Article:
Oasis 500 bootcamp over

Advisio, my first, still successfully running, business and Oasis, the current bootcamp. Great shot by Ahmad.

Oasis 500 bootcamp is finished and I’m glad of having been a part of it. The program was very good – 6 days of thorough training about running an online business. The sessions included pitching, finance, marketing, business model generation etc. The remarkable thing was that all the topics were designed specifically for online businesses and they were very practical in nature. For example in Marketing, instead of giving along theory about 4P, 6P or 7P, most of the talk was about the Chasm, concrete examples and making the participants define their target markets and ways of reaching them. Also, a lot of emphasis was put on internetmarketing, explaining the conversion rates and the industry’s standards in them. I’m not going to go into deep details of the exact contents, rather I’d point out some other issues which made the program a remarkable one (and why couple of participants told the British embassador in the very last session that it was indeed the most influential week of their life so far):

– relentless learning (by organisers). If you have ever been in a multi-day conference or seminar, you have probably seen the feeback forms and if you are among the minority, maybe you even wrote some feedback on them. Well, in Oasis, everyone did. Each day started with a half an hour session for recapping the previous day. For each of the sessions the facilitator would have everybody to write  feedback. If you left a box empty, ho would come back and demand something. Since the bootcamp was 9th overall I’m sure that they had done the same before. Only by getting feedback are you able to improve.

Marshmellow Challenge (we won, largely thanks to some good engineering thoughts of Saad)

– making participants to participate. I already mentioned about the fine you’ld have to pay if you were late to the sessions. This fine was actually enforced, I did see quite a few people paying it. Another measure they used was not giving anyone the wifi-password. Again, this made a whole lot of difference from the majority of seminars where half of the people sit behind their computers and not really participate. Homework. On each day they gave the homework which you were supposed to send back by the next morning. On the final day I also learned that the participants from Jordan had to pay a fee of 100 jod (110 eur) which was to be reimbursed only if the person participated on all the sessions and did all the homework.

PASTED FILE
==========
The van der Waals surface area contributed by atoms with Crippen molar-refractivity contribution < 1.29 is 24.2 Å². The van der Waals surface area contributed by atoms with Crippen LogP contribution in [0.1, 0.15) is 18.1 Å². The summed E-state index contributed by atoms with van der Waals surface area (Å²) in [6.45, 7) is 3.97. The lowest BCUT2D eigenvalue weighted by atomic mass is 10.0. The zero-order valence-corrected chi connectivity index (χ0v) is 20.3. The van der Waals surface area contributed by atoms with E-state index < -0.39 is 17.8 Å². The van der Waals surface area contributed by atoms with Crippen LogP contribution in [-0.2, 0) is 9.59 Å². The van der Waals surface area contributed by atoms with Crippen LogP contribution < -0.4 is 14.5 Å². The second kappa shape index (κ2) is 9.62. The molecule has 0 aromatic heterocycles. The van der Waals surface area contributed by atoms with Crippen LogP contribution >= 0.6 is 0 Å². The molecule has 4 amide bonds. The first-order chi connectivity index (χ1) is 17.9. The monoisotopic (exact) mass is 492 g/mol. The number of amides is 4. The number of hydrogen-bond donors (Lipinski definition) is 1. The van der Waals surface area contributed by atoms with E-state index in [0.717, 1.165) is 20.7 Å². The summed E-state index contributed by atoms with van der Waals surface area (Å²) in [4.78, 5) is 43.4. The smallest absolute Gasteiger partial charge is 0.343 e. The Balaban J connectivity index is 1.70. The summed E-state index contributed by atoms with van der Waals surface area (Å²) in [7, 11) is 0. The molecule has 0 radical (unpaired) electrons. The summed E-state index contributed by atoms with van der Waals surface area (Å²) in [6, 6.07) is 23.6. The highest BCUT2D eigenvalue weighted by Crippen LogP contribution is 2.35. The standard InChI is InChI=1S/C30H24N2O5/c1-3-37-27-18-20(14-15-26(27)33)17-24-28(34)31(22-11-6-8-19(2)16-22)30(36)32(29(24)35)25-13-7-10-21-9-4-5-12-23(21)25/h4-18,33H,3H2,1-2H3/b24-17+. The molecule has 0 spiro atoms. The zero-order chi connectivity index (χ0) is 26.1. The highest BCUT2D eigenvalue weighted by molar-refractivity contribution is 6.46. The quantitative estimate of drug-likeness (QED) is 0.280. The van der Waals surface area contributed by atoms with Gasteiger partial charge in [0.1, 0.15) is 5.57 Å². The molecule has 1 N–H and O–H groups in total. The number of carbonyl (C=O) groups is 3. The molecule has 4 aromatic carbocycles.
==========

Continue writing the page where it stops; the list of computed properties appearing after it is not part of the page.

– giving honest and blunt feedback. There were a lot of sessions where people made a presentation or a sales pitch to the committee, which then gave feedback. The feedback was as honest as I could be. When the presenter sucked, the evaluator told him/her that. In one pitching session the committee gave marks on the scale of 1 (very bad) to 5 (very good). Two pitchers out of 18 actually manager to get an average score of less than 1. Well, yes, their performances very pretty weak, but getting 0.8 average on the scale of 1 – 5 is still pretty remarkable.

– guest entrepreneurs. At the end of each day, there was a “fireplace-chat” with some local successful (IT-)entrepreneur, who had been there, done that and gotten the T-shirt. Definitely a great inspiration to young entrepreneurs.

After the negotiation game with our team.

– active participation. Arabic entrepreneurs are active participants. The questions after sessions usually did not finish before the facilitator had to remark that now it is really the time to go to lunch.

This week the entrepreneurs have to first pitch to become incubated in Oasis and receive the first round of 10k. I’m obviously not going to participatesince with LogistIT we are beyond that point and I’m in England already. However, at some time in the spring there will be a pitching session to the local business angel network (some 100+ angels are expected to show up) and depending on the circumstances, I might be presenting there.


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